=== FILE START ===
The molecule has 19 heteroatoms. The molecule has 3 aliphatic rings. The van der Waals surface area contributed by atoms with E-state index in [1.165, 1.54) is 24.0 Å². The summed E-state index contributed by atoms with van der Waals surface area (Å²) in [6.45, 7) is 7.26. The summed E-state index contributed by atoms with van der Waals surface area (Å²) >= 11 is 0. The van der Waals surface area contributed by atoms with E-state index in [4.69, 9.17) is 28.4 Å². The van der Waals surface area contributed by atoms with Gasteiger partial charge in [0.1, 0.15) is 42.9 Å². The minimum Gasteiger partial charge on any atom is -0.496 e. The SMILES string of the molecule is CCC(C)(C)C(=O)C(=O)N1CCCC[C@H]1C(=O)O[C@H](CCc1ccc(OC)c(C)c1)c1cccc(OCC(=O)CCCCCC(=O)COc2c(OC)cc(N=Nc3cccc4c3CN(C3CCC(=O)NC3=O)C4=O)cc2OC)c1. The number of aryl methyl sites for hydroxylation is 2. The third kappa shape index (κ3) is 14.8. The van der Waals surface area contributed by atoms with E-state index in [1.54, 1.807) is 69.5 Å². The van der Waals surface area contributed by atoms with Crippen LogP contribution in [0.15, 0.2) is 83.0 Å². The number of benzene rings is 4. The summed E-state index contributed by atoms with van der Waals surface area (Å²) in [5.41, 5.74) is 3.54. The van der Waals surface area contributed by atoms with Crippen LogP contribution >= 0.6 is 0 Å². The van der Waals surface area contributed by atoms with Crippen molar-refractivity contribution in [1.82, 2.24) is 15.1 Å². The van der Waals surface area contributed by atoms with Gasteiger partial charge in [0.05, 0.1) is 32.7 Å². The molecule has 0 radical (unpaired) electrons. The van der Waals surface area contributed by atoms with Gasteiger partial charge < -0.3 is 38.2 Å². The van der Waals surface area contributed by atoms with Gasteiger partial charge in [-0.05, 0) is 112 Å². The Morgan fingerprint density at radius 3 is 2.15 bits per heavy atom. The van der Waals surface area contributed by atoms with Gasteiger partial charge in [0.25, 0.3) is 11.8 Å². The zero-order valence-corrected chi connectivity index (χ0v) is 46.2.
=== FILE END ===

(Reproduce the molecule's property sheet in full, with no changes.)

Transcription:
The molecule has 19 heteroatoms. The molecule has 3 aliphatic rings. The van der Waals surface area contributed by atoms with E-state index in [1.165, 1.54) is 24.0 Å². The summed E-state index contributed by atoms with van der Waals surface area (Å²) in [6.45, 7) is 7.26. The summed E-state index contributed by atoms with van der Waals surface area (Å²) >= 11 is 0. The van der Waals surface area contributed by atoms with E-state index in [4.69, 9.17) is 28.4 Å². The van der Waals surface area contributed by atoms with Gasteiger partial charge in [0.1, 0.15) is 42.9 Å². The minimum Gasteiger partial charge on any atom is -0.496 e. The SMILES string of the molecule is CCC(C)(C)C(=O)C(=O)N1CCCC[C@H]1C(=O)O[C@H](CCc1ccc(OC)c(C)c1)c1cccc(OCC(=O)CCCCCC(=O)COc2c(OC)cc(N=Nc3cccc4c3CN(C3CCC(=O)NC3=O)C4=O)cc2OC)c1. The number of aryl methyl sites for hydroxylation is 2. The third kappa shape index (κ3) is 14.8. The van der Waals surface area contributed by atoms with E-state index in [1.54, 1.807) is 69.5 Å². The van der Waals surface area contributed by atoms with Crippen LogP contribution in [0.15, 0.2) is 83.0 Å². The number of benzene rings is 4. The summed E-state index contributed by atoms with van der Waals surface area (Å²) in [5.41, 5.74) is 3.54. The van der Waals surface area contributed by atoms with Crippen LogP contribution >= 0.6 is 0 Å². The van der Waals surface area contributed by atoms with Crippen molar-refractivity contribution in [1.82, 2.24) is 15.1 Å². The van der Waals surface area contributed by atoms with Gasteiger partial charge in [0.05, 0.1) is 32.7 Å². The molecule has 0 radical (unpaired) electrons. The van der Waals surface area contributed by atoms with Gasteiger partial charge < -0.3 is 38.2 Å². The van der Waals surface area contributed by atoms with Gasteiger partial charge in [-0.05, 0) is 112 Å². The Morgan fingerprint density at radius 3 is 2.15 bits per heavy atom. The van der Waals surface area contributed by atoms with Gasteiger partial charge in [0.25, 0.3) is 11.8 Å². The zero-order valence-corrected chi connectivity index (χ0v) is 46.2.